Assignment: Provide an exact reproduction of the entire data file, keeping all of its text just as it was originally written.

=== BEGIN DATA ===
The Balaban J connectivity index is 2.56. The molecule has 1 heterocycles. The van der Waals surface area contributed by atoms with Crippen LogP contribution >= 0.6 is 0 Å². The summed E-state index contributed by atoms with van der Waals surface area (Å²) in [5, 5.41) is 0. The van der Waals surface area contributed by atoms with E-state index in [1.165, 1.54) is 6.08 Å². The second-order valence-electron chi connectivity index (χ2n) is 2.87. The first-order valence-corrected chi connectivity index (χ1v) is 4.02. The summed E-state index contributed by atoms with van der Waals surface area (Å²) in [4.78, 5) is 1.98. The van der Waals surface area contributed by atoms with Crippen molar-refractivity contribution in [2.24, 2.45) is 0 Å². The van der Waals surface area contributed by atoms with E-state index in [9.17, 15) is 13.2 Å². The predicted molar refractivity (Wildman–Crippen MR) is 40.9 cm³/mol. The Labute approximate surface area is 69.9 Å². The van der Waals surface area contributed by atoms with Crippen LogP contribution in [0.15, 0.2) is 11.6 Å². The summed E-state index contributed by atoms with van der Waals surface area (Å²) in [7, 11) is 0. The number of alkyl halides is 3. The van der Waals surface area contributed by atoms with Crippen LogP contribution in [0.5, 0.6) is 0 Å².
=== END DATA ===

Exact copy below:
The Balaban J connectivity index is 2.56. The molecule has 1 heterocycles. The van der Waals surface area contributed by atoms with Crippen LogP contribution >= 0.6 is 0 Å². The summed E-state index contributed by atoms with van der Waals surface area (Å²) in [5, 5.41) is 0. The van der Waals surface area contributed by atoms with E-state index in [1.165, 1.54) is 6.08 Å². The second-order valence-electron chi connectivity index (χ2n) is 2.87. The first-order valence-corrected chi connectivity index (χ1v) is 4.02. The summed E-state index contributed by atoms with van der Waals surface area (Å²) in [4.78, 5) is 1.98. The van der Waals surface area contributed by atoms with Crippen molar-refractivity contribution in [2.24, 2.45) is 0 Å². The van der Waals surface area contributed by atoms with E-state index in [9.17, 15) is 13.2 Å². The predicted molar refractivity (Wildman–Crippen MR) is 40.9 cm³/mol. The Labute approximate surface area is 69.9 Å². The van der Waals surface area contributed by atoms with Crippen LogP contribution in [0.15, 0.2) is 11.6 Å². The summed E-state index contributed by atoms with van der Waals surface area (Å²) in [7, 11) is 0. The number of alkyl halides is 3. The van der Waals surface area contributed by atoms with Crippen LogP contribution in [0.5, 0.6) is 0 Å².